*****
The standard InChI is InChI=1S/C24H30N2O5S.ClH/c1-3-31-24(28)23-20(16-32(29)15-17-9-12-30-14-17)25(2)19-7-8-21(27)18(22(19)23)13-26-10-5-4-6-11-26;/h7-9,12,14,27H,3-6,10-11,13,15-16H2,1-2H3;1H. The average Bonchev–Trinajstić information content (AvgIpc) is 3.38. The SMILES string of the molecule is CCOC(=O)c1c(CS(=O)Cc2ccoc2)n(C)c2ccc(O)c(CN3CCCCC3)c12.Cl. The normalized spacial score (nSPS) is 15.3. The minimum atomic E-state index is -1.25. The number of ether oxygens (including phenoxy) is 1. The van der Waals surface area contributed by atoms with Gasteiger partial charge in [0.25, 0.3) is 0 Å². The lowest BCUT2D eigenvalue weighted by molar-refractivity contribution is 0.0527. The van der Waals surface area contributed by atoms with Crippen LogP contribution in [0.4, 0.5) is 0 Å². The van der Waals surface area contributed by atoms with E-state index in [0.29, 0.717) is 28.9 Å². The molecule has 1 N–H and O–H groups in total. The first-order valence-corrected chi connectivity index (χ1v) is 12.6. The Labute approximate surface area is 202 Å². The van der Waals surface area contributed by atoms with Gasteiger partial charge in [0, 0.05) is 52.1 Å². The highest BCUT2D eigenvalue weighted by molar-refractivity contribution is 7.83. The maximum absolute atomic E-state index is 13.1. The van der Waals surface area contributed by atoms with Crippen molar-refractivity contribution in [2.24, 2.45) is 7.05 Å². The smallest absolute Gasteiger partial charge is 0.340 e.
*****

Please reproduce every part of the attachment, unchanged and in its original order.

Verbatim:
The standard InChI is InChI=1S/C24H30N2O5S.ClH/c1-3-31-24(28)23-20(16-32(29)15-17-9-12-30-14-17)25(2)19-7-8-21(27)18(22(19)23)13-26-10-5-4-6-11-26;/h7-9,12,14,27H,3-6,10-11,13,15-16H2,1-2H3;1H. The average Bonchev–Trinajstić information content (AvgIpc) is 3.38. The SMILES string of the molecule is CCOC(=O)c1c(CS(=O)Cc2ccoc2)n(C)c2ccc(O)c(CN3CCCCC3)c12.Cl. The normalized spacial score (nSPS) is 15.3. The minimum atomic E-state index is -1.25. The number of ether oxygens (including phenoxy) is 1. The van der Waals surface area contributed by atoms with Gasteiger partial charge in [0.25, 0.3) is 0 Å². The lowest BCUT2D eigenvalue weighted by molar-refractivity contribution is 0.0527. The van der Waals surface area contributed by atoms with Crippen LogP contribution in [0.4, 0.5) is 0 Å². The van der Waals surface area contributed by atoms with E-state index in [0.29, 0.717) is 28.9 Å². The molecule has 1 N–H and O–H groups in total. The first-order valence-corrected chi connectivity index (χ1v) is 12.6. The Labute approximate surface area is 202 Å². The van der Waals surface area contributed by atoms with Gasteiger partial charge in [0, 0.05) is 52.1 Å². The highest BCUT2D eigenvalue weighted by molar-refractivity contribution is 7.83. The maximum absolute atomic E-state index is 13.1. The van der Waals surface area contributed by atoms with Crippen molar-refractivity contribution in [2.24, 2.45) is 7.05 Å². The smallest absolute Gasteiger partial charge is 0.340 e.